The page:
The BBC coverage of the conflict is slanted in other ways, too. At Biased BBC, Ed Thomas documents the case of a recent statement by Rowan Williams, the Archbishop of Canterbury. The statement was reported in international media, including Reuters, and it condemned Hizbullah for using Lebanese civilians as human shields. The BBC, however, substantially altered the emphasis of the Archbishop's remarks, leading the story as
Archbishop of Canterbury Rowan Williams has joined calls for the UK to press for a ceasefire in the Middle East.As Ed Thomas shows, there were further adjustments in the original version of the BBC report - his conclusion is that "they are not responding to a changing news situation but are gerrymandering the headlines for the coming 24 hours."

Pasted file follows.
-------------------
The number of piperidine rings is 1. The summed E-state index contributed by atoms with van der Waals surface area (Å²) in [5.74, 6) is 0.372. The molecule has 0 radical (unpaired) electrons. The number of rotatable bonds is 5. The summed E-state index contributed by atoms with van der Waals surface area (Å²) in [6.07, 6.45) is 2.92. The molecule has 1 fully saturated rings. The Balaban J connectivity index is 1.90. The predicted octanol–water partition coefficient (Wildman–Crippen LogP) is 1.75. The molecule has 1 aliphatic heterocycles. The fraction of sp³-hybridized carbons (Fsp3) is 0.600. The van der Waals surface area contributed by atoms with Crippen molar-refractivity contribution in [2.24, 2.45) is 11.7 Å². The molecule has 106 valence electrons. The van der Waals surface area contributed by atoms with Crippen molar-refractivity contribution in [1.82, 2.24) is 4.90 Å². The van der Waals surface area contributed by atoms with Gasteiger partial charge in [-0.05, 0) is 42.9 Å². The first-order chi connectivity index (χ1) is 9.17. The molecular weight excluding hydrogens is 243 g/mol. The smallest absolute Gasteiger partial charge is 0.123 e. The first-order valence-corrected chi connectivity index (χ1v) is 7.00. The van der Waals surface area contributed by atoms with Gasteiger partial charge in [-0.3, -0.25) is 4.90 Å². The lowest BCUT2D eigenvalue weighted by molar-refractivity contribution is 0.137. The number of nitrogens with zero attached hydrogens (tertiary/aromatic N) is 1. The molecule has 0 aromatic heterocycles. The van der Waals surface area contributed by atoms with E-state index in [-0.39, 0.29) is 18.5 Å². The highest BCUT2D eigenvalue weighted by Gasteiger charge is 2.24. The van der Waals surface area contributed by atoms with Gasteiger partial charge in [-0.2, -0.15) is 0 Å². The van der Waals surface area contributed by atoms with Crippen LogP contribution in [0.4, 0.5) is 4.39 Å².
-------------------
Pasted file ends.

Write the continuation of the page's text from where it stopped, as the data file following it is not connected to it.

On a related note, Michelle Malkin links to a blog that's sharply critical of the BBC's recently-screened report on the Israeli bombing of South Beirut,
which clearly blames Israel for destroying part of Beirut, then notes Israel’s assertion that Hezbollah centered its military planning in these civilian areas and thus had to be struck to take out legitimate military targets. The Beeb’s man fails to note how typical that is of terrorist groups–they attack civilians and then hide among them. By hiding among Lebanese civilians while attack Israeli civilians, isn’t responsibility for Beirut’s destruction on Hezbollah? Not according to the Beeb’s man in Beirut, who insists that Israel has to prove its actions were proportional to the threat.